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Iowa School for the Deaf helping its students with real life

By MAGGIE O'BRIENJune 2, 2019

COUNCIL BLUFFS, Iowa (AP) — Chris Nipper was in third grade when he realized his social studies teacher was deaf. As a hearing-impaired kid himself, it had an impact.

“She performed her awesome teaching style to our class, which was colorful and understandable through American Sign Language, her facial expression, and body language,” he told The Daily Nonpareil. “She brought this class a very interesting and enjoyable subject and was very strict and respectful teacher. One day, she caught me on her attention stated that “You would be a great teacher!”

Nipper is finishing up his first year at Iowa School For the Deaf as a work experience coordinator. Through the Post-Senior Learning for Ultimate Success Transition Program — also known as 4-PLUS, he helps hearing and visually-impaired students between the ages of 18 and 21 learn how to deal with real-world life experiences and problems. He also works with employers and corporations in Council Bluffs and Omaha.

“It’s a real fun and challenging experience for me. For instance, when meeting an employer, at a corporation store, they are stunned that I shared my information by texting on pager and gave my business card,” Nipper said. “We began to develop a better partnership which led for our students’ opportunity to work as a part-time employee. This brings a better image for our school.”

Nipper, 53, grew up in Tennessee. He communicated through sign language, and he could also speak. He taught friends how to sign. There were struggles, especially as he entered adulthood. Few people knew sign language and modern communication devices, like cell phones weren’t yet available. He remembers those hardships today as he works with students, to keep them motivated and moving toward their goals.

“One of their biggest challenges is transitions programming and progressing from student to independent adult. This would help students who need a bit more time facing real-world experiences,” Nipper said. “I help them find jobs and provides employment support.”

ISD teachers and staff hold mock interviews with students on campus and teach them how to create and update their resumes as they build new skills. When students need more assistance in employment, Nipper said, he acts as a job coach and continues to help provide guidance until the can live and work independently.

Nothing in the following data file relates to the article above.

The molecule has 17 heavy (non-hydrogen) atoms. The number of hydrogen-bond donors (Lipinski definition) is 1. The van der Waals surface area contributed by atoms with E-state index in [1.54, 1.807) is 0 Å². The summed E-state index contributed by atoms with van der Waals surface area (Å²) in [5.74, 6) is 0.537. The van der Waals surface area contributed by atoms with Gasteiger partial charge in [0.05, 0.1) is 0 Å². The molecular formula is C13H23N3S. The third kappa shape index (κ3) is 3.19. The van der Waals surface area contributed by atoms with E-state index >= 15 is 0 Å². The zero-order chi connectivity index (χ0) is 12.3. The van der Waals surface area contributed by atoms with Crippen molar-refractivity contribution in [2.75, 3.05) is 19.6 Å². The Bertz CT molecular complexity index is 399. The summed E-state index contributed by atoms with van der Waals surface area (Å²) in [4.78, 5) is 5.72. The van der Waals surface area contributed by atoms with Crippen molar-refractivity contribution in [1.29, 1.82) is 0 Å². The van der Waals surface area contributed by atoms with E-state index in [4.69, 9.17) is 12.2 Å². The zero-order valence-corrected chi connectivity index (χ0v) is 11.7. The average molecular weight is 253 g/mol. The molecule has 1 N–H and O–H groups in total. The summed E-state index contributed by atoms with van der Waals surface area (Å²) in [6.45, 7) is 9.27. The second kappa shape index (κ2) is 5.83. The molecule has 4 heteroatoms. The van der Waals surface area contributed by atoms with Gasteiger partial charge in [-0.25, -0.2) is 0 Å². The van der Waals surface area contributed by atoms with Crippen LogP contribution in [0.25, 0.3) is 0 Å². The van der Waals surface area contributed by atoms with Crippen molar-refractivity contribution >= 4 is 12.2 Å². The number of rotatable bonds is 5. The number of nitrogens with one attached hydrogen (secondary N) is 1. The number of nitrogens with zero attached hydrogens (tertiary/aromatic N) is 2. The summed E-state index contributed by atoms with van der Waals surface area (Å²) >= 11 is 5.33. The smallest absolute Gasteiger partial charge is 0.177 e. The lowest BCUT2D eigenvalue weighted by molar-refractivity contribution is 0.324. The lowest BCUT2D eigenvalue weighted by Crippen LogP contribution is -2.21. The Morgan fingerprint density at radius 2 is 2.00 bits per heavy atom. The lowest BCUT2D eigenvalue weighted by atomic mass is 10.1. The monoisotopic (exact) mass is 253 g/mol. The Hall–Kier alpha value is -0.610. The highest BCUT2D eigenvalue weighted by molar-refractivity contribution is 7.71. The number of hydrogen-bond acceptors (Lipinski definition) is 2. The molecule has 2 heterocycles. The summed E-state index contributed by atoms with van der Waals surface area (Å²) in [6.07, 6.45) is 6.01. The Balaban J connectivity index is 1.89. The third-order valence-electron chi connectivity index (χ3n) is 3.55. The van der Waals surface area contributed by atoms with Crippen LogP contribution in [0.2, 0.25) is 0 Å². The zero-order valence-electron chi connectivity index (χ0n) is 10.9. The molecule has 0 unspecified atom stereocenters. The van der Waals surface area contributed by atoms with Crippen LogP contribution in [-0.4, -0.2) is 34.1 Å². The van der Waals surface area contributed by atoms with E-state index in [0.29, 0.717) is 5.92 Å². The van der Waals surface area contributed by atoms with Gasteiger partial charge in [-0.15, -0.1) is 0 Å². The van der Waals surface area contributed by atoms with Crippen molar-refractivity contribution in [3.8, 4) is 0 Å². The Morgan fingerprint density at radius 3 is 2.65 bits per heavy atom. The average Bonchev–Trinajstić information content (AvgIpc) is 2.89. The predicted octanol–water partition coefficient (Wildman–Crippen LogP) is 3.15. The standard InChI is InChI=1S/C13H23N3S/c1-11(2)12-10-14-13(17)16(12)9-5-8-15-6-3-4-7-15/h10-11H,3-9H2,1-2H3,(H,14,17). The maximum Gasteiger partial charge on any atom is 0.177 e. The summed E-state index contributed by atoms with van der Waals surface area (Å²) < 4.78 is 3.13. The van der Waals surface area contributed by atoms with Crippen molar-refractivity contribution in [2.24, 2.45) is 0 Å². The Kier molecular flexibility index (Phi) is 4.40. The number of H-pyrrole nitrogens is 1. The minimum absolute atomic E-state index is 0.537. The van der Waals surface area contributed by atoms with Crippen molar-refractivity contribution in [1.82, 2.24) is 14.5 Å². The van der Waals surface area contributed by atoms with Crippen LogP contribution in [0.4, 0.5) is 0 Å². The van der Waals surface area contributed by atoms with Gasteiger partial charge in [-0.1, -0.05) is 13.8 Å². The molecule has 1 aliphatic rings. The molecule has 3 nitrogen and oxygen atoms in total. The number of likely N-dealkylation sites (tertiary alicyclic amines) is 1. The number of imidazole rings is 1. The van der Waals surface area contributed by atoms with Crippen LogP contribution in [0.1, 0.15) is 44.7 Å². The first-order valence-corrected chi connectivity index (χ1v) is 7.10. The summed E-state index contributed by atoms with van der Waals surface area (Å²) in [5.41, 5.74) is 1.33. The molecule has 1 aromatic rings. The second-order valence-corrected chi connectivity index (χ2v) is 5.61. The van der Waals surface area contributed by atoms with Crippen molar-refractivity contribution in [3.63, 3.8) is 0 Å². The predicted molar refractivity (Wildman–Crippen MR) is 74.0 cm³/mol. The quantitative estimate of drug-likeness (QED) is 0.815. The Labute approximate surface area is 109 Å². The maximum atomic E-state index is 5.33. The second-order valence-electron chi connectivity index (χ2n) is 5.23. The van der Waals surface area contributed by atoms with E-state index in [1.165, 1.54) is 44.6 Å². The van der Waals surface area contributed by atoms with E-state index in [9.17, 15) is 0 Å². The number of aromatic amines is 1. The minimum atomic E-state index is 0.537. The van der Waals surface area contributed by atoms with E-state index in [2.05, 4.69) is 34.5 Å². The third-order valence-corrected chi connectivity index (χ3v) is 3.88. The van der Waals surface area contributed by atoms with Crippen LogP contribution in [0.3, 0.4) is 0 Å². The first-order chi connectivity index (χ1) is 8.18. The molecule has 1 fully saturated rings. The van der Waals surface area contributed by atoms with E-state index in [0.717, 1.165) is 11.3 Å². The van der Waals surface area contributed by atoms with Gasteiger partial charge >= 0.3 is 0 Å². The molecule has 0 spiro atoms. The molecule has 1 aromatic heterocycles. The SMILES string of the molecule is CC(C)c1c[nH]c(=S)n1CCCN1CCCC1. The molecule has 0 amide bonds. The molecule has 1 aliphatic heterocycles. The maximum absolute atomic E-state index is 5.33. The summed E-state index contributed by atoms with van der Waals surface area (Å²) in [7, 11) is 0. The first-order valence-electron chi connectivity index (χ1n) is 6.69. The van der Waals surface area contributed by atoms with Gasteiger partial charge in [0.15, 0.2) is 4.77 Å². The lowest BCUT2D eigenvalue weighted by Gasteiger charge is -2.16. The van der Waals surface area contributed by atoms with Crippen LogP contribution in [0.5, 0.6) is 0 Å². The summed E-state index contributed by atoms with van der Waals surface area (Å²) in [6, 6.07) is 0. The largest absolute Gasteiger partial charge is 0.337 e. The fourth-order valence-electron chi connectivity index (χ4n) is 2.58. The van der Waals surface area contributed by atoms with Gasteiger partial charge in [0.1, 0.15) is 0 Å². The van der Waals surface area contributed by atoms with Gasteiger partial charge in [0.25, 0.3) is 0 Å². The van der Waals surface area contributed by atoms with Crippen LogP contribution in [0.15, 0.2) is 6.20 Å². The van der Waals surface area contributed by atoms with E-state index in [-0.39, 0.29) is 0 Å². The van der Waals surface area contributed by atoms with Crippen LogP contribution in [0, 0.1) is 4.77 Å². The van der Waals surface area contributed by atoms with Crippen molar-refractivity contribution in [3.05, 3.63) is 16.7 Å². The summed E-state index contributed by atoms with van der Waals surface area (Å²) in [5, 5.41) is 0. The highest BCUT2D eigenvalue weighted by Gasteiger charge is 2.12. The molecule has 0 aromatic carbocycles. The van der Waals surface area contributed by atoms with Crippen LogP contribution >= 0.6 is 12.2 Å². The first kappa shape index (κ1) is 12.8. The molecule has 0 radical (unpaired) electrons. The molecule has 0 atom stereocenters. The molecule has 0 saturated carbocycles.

“The best part about teaching my students is showing that they are capable of functioning in the world of work with their great abilities, he said. “I also shared my rich knowledge, experiences, and skills as a deaf person and a deaf role model to all of my pupils and players. In the classroom, I actually took off my shoes in front of my students. I asked them, ‘Have you been thinking about filling in my shoes someday?’”

He is eager to watch his students’ reactions when they receive their first paycheck and reassure them that the best is yet to come.

“They might say, ‘Oh, I see that my amount of paycheck that might not match what I dream about my future’ (but) I also want to prove them how realize they know about being serious enough to earn more income to meet their reality dreams. As students experience real-world challenges, they begin to adapt,” Nipper said.

Nipper graduated from the Tennessee School for the Deaf in 1985, and studied physical Education and secondary Education at Gallaudet University in Washington, D.C. He has earned both a bachelor’s degree and a master’s degree in special education, specializing in deaf education.

He and his wife Jodyann and have two teenagers — Travin, 15, and Kalista, 13.

“My teaching experiences are awesome and excellent in every classroom I taught,” Nipper said. “My role model as a deaf educator has greatly influenced to my deaf and hard of hearing pupils becoming a life-long independent learners and well-represented deaf/hard of hearing citizens in our society.”

His work is impacting the Bluffs community, both hearing and hearing-impaired, he said, “by developing a great partnership of 4 PLUS transition program and the corporations. This gives a better image of our program showing and helping the corporations’ success of business growth.”

“For me and the employers/corporations, we face our own challenges in communication, we all are abide to learn and deal with this,” he said.

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Information from: The Daily Nonpareil, http://www.nonpareilonline.com

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